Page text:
For WHOI Associate Scientist Christopher Piecuch, studying sea level usually involves long math derivations at a white board and coding at a computer. But the data he uses for those models are based on samples from physical places in the world, such as marshes along eastern North America. In June 2022, Piecuch (below, right) travelled to Prince Edward Island, Canada, with colleagues who collect salt-marsh sediment cores to reconstruct past sea level. It was an entry into field science: where work is planned according to the tides, mud is ever-present, marsh gnats can make a hard day harder, and Piecuch found coring itself a surprisingly satisfying form of physical exertion.
Marsh bothering is a lighthearted name for systematic and careful work. “To get a core that will show past sea level, you need a place with a background level of sea-level rise, so the marsh adds new layers of sediment through the years,” says Andrew Kemp, an associate professor from Tufts University, who led the fieldwork (above, left).
Kemp has been gathering cores and reconstructing past sea level along the North American Atlantic coast for nearly two decades and Piecuch uses this data to model rates of past sea-level change. They needed a sampling location between Maine and Newfoundland to expand coverage within the data series. Prince Edward Island experiences rising seas, has an abundance of marshes, and was accessible for the international science team.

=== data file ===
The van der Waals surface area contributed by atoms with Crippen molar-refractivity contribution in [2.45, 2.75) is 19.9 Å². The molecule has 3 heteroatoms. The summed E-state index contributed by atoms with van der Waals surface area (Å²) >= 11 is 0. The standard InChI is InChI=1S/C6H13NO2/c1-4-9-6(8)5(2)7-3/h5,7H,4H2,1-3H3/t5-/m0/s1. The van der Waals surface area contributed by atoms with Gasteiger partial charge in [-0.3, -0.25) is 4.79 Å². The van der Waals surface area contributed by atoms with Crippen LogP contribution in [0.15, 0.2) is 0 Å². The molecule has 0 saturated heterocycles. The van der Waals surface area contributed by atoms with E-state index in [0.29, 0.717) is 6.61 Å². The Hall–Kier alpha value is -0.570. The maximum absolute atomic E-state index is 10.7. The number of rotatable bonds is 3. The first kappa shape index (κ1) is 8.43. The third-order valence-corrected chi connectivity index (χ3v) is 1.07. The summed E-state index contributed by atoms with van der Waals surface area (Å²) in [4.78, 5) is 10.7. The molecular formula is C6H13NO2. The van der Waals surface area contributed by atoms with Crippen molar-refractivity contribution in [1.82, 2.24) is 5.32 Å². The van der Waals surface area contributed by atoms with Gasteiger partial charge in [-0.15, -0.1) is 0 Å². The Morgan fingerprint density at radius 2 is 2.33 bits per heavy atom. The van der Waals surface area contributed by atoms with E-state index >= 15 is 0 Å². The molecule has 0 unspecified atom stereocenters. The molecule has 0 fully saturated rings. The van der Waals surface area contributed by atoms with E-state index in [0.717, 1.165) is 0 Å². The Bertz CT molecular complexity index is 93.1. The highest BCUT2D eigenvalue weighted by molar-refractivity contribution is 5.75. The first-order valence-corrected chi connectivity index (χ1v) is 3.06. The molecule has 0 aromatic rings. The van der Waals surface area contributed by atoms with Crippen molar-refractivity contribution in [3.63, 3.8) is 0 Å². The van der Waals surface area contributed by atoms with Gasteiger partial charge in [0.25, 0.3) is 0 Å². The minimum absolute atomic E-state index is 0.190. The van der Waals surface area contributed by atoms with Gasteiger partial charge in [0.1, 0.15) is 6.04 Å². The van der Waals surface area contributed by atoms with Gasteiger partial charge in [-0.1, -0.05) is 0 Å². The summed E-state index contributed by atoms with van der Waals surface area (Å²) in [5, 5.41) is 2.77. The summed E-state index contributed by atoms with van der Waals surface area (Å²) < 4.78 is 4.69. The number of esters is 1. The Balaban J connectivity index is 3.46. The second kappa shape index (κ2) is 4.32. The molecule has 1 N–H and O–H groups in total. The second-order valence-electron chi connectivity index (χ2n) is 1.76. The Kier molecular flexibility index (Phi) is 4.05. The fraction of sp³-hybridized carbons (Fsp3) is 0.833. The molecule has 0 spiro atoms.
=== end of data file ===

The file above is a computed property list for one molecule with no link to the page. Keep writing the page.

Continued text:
Mapping Underground Peat
To locate the best spots for coring, the team spent more than a week surveying three marshes. They began by tracking the tides at each marsh. Then they spent days on surface surveys, examining the dirt beneath their boots, and taking exploratory cores to determine where they could find the thickest peat. The goal was to take home cores from deep and undisturbed areas of each marsh for detailed laboratory analysis.
Fewer cores, more data
Scientists have used salt marsh cores for decades, but in the past, they were generally used to study geological processes on time scales across thousands of years—such as the rate at which land was rising or falling after the glaciers melted.
The approach Kemp favors means taking fewer cores and analyzing them in more detail. The result is data that shows sea-level change decade-by-decade across millennia.
“Salt marsh cores provide a seamless and continuous record that captures the present and also extends thousands of years into the past,” says Piecuch. “Knowing how sea level has changed lets us know how the solid earth, the ocean, and climate have changed and that gives us a picture of how what we’re experiencing now is unique.
A journey through time
In order to turn these salt marsh cores into a figure that shows age and sea level, the sediment is first sliced up by centimeter. Then, it is analyzed for age using an isotope detector for the last 150 years, and radiocarbon dating for layers older than that.
Once the age of the sediment is known at each depth, the researchers need to determine where sea level was when it was at the top of the marsh. To do that, portions of the same sections are spread over microscope plates so the foraminifera—single-celled organisms often referred to as forams—can be counted.